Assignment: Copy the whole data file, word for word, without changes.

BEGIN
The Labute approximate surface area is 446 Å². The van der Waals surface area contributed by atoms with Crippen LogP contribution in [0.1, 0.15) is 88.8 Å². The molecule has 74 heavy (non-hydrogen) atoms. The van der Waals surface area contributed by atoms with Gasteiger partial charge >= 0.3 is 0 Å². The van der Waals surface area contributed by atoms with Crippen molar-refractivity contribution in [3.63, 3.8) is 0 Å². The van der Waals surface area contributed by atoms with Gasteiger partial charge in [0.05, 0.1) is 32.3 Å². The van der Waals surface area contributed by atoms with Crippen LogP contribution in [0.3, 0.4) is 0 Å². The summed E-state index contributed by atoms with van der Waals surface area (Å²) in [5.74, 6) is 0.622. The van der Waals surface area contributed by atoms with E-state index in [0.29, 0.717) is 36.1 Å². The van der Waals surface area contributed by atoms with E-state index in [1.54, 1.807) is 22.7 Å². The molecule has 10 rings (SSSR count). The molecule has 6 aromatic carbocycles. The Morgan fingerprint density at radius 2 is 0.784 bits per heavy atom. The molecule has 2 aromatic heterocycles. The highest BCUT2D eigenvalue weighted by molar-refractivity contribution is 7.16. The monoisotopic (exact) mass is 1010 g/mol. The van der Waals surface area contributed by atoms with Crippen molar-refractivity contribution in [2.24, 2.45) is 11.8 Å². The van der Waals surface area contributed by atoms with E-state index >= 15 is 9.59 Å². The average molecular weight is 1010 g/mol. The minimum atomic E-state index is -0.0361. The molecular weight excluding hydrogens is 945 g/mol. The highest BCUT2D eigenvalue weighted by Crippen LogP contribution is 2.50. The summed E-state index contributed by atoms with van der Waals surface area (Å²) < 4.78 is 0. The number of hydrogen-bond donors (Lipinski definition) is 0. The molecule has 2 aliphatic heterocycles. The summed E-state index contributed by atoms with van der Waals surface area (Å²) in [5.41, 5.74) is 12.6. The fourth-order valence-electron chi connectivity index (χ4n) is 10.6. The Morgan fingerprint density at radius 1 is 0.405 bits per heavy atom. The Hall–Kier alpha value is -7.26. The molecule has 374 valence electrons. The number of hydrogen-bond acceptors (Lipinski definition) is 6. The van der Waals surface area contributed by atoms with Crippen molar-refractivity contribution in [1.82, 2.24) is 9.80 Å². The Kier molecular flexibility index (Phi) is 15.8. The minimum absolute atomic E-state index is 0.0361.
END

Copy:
The Labute approximate surface area is 446 Å². The van der Waals surface area contributed by atoms with Crippen LogP contribution in [0.1, 0.15) is 88.8 Å². The molecule has 74 heavy (non-hydrogen) atoms. The van der Waals surface area contributed by atoms with Gasteiger partial charge >= 0.3 is 0 Å². The van der Waals surface area contributed by atoms with Crippen molar-refractivity contribution in [3.63, 3.8) is 0 Å². The van der Waals surface area contributed by atoms with Gasteiger partial charge in [0.05, 0.1) is 32.3 Å². The van der Waals surface area contributed by atoms with Crippen LogP contribution in [0.3, 0.4) is 0 Å². The summed E-state index contributed by atoms with van der Waals surface area (Å²) in [5.74, 6) is 0.622. The van der Waals surface area contributed by atoms with E-state index in [0.29, 0.717) is 36.1 Å². The van der Waals surface area contributed by atoms with E-state index in [1.54, 1.807) is 22.7 Å². The molecule has 10 rings (SSSR count). The molecule has 6 aromatic carbocycles. The Morgan fingerprint density at radius 2 is 0.784 bits per heavy atom. The molecule has 2 aromatic heterocycles. The highest BCUT2D eigenvalue weighted by molar-refractivity contribution is 7.16. The monoisotopic (exact) mass is 1010 g/mol. The van der Waals surface area contributed by atoms with Crippen molar-refractivity contribution in [2.24, 2.45) is 11.8 Å². The van der Waals surface area contributed by atoms with E-state index >= 15 is 9.59 Å². The average molecular weight is 1010 g/mol. The minimum atomic E-state index is -0.0361. The molecular weight excluding hydrogens is 945 g/mol. The highest BCUT2D eigenvalue weighted by Crippen LogP contribution is 2.50. The summed E-state index contributed by atoms with van der Waals surface area (Å²) < 4.78 is 0. The number of hydrogen-bond donors (Lipinski definition) is 0. The molecule has 2 aliphatic heterocycles. The summed E-state index contributed by atoms with van der Waals surface area (Å²) in [5.41, 5.74) is 12.6. The fourth-order valence-electron chi connectivity index (χ4n) is 10.6. The Morgan fingerprint density at radius 1 is 0.405 bits per heavy atom. The Hall–Kier alpha value is -7.26. The molecule has 374 valence electrons. The number of hydrogen-bond acceptors (Lipinski definition) is 6. The van der Waals surface area contributed by atoms with Crippen molar-refractivity contribution in [1.82, 2.24) is 9.80 Å². The Kier molecular flexibility index (Phi) is 15.8. The minimum absolute atomic E-state index is 0.0361.